Journey into Woodturning #76: Mortar & Pestle for a Witch or Wizard

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Blog entry by MovingChips posted 10-12-2021 02:14 PM 423 reads 0 times favorited 0 comments Add to Favorites Watch
« Part 75: Peppermill Part 76 of Journey into Woodturning series no next part

This project is part of my month of Oct Halloween adventures. I thought a mortar & pestle would be a great gift for any potion maker, be it witch or wizard. For this project I found in my pile a 4×4x12 and a 3×3x12 Sapele. The 4×4 will be the mortar and the 3×3 the pestle.

The Mortar started out fine by making it round and placing a tenon on one end and splitting it in the middle. However, it was discovered I made my tenon too large for my four-jaw chuck. I remounted it, turned the tenon down small enough and got it in the chuck.

Now that it was in the chuck, I had to re-establish round. Then I could move on to the design phase. Interestingly enough, a small bead type rings appeared in a couple areas as I was re-rounding and gave me the idea for the shape. I coved out three sections between the base and the lid creating two sharp points or beads. I had to trim the shape slightly and reform the pointed bead to give the top of the mortar a wider lip then the narrower base. In other words, I tapered the wood top to bottom and maintained the shallow coves and pointy beads.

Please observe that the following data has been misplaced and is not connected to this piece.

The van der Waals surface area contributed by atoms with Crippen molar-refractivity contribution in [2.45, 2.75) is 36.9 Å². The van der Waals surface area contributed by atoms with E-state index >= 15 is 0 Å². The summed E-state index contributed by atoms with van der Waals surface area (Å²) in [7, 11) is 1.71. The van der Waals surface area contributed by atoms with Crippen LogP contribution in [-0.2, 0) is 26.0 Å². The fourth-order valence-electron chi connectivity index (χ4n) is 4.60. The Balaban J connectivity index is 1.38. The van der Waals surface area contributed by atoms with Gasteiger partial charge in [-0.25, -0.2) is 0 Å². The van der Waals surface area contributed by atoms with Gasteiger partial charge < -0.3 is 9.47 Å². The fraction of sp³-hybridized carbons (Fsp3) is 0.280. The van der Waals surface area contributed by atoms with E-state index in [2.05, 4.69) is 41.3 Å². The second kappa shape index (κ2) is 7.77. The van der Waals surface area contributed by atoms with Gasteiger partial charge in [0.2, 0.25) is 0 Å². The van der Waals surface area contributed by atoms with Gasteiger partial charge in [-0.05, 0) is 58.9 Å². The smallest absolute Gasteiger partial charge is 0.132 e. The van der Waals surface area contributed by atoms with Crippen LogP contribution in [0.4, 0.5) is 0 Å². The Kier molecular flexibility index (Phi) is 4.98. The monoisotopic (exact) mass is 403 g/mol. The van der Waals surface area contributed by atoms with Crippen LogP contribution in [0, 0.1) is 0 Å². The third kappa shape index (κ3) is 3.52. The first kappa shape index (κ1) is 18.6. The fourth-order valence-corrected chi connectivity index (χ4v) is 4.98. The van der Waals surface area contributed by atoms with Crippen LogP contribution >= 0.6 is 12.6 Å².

After making the mortise and polishing the outside of the mortar, I flipped it around and started to carve out the inside. I sent as deep as I could while leaving a heavy base to weigh down the mortar. Polished the inside as much as I did the outside to match.

Switching to the pestle, I mounted the 3×3, got it round, put a tenon on the end and split it two. Mounted on the chuck and began shaping the pestle. The main body of the pestle being a large tear drop on one end and a mushroom top for the other end as a handle. Coincidentally, the top or bottom of the pestle could be used for crushing.

After the initial shape of the pestle, I went straight to sanding. I stopped the lathe once I reach 600 grit and was wiping it down with denatured alcohol, when I noticed a huge internal crack. Apparently, the tree had split at some point in its life and grew around the crack, but never fully healed.

I could fill it with resin, but I wouldn’t have time for it to cure and complete before my Tuesday deadline for the video each week. So, part two of finishing the pestle might be a future update to the video. Otherwise, I think the project was a success.

Here’s this weeks video: Mortar & Pestle

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